Meniere’s Disease





Meniere’s disease, also termed as idiopathic endolymphatichydrops, is a condition affecting the inner ear characterized by episodic symptoms that include vertigo, tinnitus and loss of hearing on the affected side.



The cause of Meniere’s disease is unknown. But it has been speculated that it is probably due to an abnormality in the dynamics and regulation of the fluids in the inner ear. Oftentimes only one ear is affected by the condition, but a good number amounting to 15% of the reported cases has a bilateral involvement.

Meniere’s disease usually affects individuals who are between the ages of 20 and 50, but it can easily affect any individual of any age. Both men and women have an equal chance of contracting this condition.


Signs and Symptoms

Meniere’s disease has four identifying symptoms. A person with this condition may have two or more of the following:

  • Episodes of vertigo. Bouts of this indication usually last for about a few minutes to a couple of hours. These episodes feature a rotating sensation, together with a feeling of being unable to balance, and nausea and vomiting. During these episodes, the affected person becomes helpless, and they often feel tired after the attack is over.
  • This indicates a ringing or whooshing sound inside the affected ear. This sound may be constant, but it can also appear together with the vertigo attacks, or it can be an indicator that a bout of vertigo is about to happen.
  • Hearing Loss. This symptom can be may come and go during the early stages of the disease, but can become permanent once the condition has advanced. Again, this usually affects only the concerned ear, but can eventually involve both ears as the disease progresses.
  • Fullness in the ear. This feeling occurs just before the vertigo attacks.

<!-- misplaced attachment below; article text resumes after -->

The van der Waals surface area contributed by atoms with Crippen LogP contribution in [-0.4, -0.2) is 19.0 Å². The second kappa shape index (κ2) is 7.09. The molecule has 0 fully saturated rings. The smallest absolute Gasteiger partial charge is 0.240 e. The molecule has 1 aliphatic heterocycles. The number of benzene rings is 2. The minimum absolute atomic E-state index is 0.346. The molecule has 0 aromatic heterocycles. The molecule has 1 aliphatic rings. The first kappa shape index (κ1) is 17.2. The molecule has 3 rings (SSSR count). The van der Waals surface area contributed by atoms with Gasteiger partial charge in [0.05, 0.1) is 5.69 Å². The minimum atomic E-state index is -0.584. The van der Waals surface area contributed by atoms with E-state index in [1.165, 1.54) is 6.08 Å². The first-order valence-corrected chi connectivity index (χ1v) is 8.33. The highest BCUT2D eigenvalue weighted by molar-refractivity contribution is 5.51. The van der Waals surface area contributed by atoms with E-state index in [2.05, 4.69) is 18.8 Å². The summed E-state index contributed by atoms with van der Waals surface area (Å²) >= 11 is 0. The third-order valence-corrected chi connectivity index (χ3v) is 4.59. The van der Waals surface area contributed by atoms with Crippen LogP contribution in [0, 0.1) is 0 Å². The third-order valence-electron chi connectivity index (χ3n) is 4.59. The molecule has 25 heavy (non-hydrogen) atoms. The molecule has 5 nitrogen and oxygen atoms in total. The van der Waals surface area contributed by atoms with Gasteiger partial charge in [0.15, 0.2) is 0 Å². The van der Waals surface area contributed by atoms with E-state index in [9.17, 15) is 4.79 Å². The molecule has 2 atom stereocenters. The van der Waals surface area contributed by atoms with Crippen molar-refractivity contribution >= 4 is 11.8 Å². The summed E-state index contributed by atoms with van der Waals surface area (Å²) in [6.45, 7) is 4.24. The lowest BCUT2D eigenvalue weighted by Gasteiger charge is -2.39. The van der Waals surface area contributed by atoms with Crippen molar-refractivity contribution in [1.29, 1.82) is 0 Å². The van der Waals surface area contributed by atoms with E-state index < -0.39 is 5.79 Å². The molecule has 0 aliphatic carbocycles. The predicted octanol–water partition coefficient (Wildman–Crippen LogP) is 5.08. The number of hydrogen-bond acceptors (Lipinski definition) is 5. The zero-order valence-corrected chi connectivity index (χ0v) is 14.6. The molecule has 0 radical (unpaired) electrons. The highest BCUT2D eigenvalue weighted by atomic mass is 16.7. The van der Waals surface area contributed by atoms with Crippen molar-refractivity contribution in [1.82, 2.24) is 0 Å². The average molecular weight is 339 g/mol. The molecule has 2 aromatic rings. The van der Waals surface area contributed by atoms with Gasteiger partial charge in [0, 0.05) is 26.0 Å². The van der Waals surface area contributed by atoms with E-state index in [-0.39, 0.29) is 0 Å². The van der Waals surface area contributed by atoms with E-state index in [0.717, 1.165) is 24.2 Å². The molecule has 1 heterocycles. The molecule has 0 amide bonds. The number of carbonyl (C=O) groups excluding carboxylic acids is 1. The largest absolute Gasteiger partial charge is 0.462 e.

Meniere’s disease does not yet have a specific cure, but it can be managed by the following treatment options:

  • Since vertigo is the primary symptom of this condition, medications that are used to relieve dizziness are usually prescribed to manage and shorten the bouts of vertigo.
  • Diuretics and limitations on salt intake. Dizziness is said to be limited and controlled when the amount of fluids retained by the body is reduced. In order to do this, salt intake is limited and diuretics may be prescribed. The amount of fluid in the ear and the pressure it exerts may be lowered when water retention is managed.
  • Dietary and lifestyle changes. Food items that worsen the symptoms such as caffeine and alcohol may be limited or avoided. Refraining from smoking and becoming stressed can also help.


Disability Tax Credits for Meniere’s Disease

Meniere’s disease can affect the hearing and the perception of balance of a person afflicted by it. The symptoms that are manifested by this disease can also be debilitating to the affected individual. However, being diagnosed with Meniere’s disease does not necessarily mean you can no longer do the things that you love doing. Having this condition just simply means you have to take things slow in order to make way for the limitations that it has set on your activities of daily living.

If you or someone you know has Meniere’s disease, perhaps you can benefit from the disability tax credits given by the Canadian Revenue Agency. To help you with this, you can seek the help of one of our numerous customer services representatives are Handy Tax. All you have to do now is set that appointment and secure a disability certificate from a qualified medical professional.